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Acing Introductions and Networking -- Four Tips for Remembering People’s Names

Categories: Listening Skills, Building Relationships

One of the most bothersome business blunders is forgetting someone’s name. Mispronouncing a name and getting it entirely wrong are equally cringe-worthy, if not worse, making you want to slink off with your tail between your legs.

Forgetting business contacts’ and co-workers’ names is not just embarrassing, it makes it seem like you don’t care or value the other person at all.

In a sense, we really can’t blame a bad memory for not remembering someone’s name, because we usually forget it within moments of hearing it any way. How many times have you had this happen: “Oh gosh, was his name Jim? John? Joe? I’m sure it started with a J,” only to later discover his name was Bill!

Let’s face it — our memories are really not that bad. The problem is more along the lines of not paying attention at the time we’re first introduced. We don’t realize how many of our own agendas are in place when we meet other people.

When you interact with others – whether at a networking event, or one-on-one in your “normal” workplace -- please, please, please don’t be looking around the room for someone more interesting or more important!

Not only is this the height of rudeness, it absolutely guarantees you will not remember the person’s name. Instead, look him or her in the eye and shake hands. What if this is the very person who will “make” your career? Always assume value whenever you meet someone; this attitude will serve you well.

Since so many people are terrible at remembering names, you’ll really stand out and be appreciated if you make the effort to remember others (and actually succeed).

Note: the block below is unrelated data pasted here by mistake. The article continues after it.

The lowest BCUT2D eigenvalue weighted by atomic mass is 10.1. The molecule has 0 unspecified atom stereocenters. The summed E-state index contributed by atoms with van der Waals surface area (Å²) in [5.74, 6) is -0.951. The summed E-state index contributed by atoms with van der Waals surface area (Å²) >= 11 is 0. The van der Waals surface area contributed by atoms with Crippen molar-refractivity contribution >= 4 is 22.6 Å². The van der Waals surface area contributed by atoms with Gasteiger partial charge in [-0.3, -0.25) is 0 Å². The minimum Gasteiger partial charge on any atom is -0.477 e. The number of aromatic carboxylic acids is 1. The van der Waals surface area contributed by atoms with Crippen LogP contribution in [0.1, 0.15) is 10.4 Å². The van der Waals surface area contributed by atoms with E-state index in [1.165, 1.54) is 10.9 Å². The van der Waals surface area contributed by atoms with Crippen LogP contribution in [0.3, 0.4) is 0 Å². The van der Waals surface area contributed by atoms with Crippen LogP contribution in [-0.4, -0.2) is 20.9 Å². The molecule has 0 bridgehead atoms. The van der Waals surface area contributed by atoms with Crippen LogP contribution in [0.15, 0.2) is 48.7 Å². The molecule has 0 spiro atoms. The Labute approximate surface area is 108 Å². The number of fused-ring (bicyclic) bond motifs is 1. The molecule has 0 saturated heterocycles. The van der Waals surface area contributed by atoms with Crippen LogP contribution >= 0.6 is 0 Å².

BRODY is all about helping people succeed, so I’d like to present four tips when making introductions to help your memory. Follow these four tips, and you'll definitely do well at your next business conference or networking event!

  1. Pay attention to the person you are being introduced to, instead of wondering whether or not you are making a good impression, whether or not the person you are meeting might be important, or anything else.
  2. Make a comment or ask a question about the name. ("Is that Leslie with an “ie” or an “ey?" Did you say Mary or Marianne? Oh, my sister’s name is Jodie also!”). Notice how each of these responses repeats the person’s name? This is one of the all-time best ways to remember a name, by using it immediately. That leads us to...
  3. Use the name, as soon as you get the chance. A simple, “Nice to meet you, David” or “What do you do, Sam?” will go a long way to cementing that name with that face in your mind.
  4. Make a mental association, (yes, mental means silently in your head)either with someone else you know, or a famous person. “Jacqueline, like Jacqueline Susann.”

Now that you’ve mastered the whole name remembering thing, have a bit of compassion for those who are still stumbling around in no-name land. Remind them of your name, if you get a sense that they might have forgotten, “Hi, I’m Hope. We met at last year’s annual conference.”

Want to learn more business etiquette and other ways to advance your career? Take a look at my book, Help! Was That a Career-Limiting Move?

Find out more about our communication and relationship management training programs, contact BRODY Professional Development directly at (215) 886-1688.

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